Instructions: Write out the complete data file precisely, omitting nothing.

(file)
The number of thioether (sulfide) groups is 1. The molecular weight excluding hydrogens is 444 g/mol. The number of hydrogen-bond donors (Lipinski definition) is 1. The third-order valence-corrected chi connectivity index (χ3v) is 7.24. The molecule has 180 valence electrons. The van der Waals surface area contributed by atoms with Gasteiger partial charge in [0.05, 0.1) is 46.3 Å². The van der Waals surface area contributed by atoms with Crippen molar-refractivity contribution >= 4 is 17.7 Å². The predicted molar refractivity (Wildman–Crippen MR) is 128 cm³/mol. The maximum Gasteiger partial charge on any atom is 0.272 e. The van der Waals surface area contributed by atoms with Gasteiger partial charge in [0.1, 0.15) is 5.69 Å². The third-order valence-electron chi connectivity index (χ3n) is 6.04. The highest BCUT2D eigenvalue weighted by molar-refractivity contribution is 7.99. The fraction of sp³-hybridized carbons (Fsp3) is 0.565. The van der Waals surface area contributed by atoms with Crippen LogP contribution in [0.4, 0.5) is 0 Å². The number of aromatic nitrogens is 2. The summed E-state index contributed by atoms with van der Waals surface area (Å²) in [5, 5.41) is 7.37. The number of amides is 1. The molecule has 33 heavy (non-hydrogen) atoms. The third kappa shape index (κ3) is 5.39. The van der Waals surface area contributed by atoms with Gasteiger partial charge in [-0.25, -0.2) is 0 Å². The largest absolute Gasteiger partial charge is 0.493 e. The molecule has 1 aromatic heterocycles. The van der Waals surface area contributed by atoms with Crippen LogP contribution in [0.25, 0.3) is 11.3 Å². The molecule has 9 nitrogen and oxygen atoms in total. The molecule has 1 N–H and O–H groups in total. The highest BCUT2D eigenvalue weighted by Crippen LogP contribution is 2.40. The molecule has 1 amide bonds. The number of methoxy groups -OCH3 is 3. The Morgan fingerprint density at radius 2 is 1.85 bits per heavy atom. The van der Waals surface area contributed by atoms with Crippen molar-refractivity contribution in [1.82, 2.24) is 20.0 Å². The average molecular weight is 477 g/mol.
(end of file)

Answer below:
The number of thioether (sulfide) groups is 1. The molecular weight excluding hydrogens is 444 g/mol. The number of hydrogen-bond donors (Lipinski definition) is 1. The third-order valence-corrected chi connectivity index (χ3v) is 7.24. The molecule has 180 valence electrons. The van der Waals surface area contributed by atoms with Gasteiger partial charge in [0.05, 0.1) is 46.3 Å². The van der Waals surface area contributed by atoms with Crippen molar-refractivity contribution >= 4 is 17.7 Å². The predicted molar refractivity (Wildman–Crippen MR) is 128 cm³/mol. The maximum Gasteiger partial charge on any atom is 0.272 e. The van der Waals surface area contributed by atoms with Gasteiger partial charge in [0.1, 0.15) is 5.69 Å². The third-order valence-electron chi connectivity index (χ3n) is 6.04. The highest BCUT2D eigenvalue weighted by molar-refractivity contribution is 7.99. The fraction of sp³-hybridized carbons (Fsp3) is 0.565. The van der Waals surface area contributed by atoms with Crippen LogP contribution in [0.4, 0.5) is 0 Å². The number of aromatic nitrogens is 2. The summed E-state index contributed by atoms with van der Waals surface area (Å²) in [5, 5.41) is 7.37. The number of amides is 1. The molecule has 33 heavy (non-hydrogen) atoms. The third kappa shape index (κ3) is 5.39. The van der Waals surface area contributed by atoms with Gasteiger partial charge in [-0.25, -0.2) is 0 Å². The largest absolute Gasteiger partial charge is 0.493 e. The molecule has 1 aromatic heterocycles. The van der Waals surface area contributed by atoms with Crippen LogP contribution in [0.25, 0.3) is 11.3 Å². The molecule has 9 nitrogen and oxygen atoms in total. The molecule has 1 N–H and O–H groups in total. The highest BCUT2D eigenvalue weighted by Crippen LogP contribution is 2.40. The molecule has 1 amide bonds. The number of methoxy groups -OCH3 is 3. The Morgan fingerprint density at radius 2 is 1.85 bits per heavy atom. The van der Waals surface area contributed by atoms with Crippen molar-refractivity contribution in [1.82, 2.24) is 20.0 Å². The average molecular weight is 477 g/mol.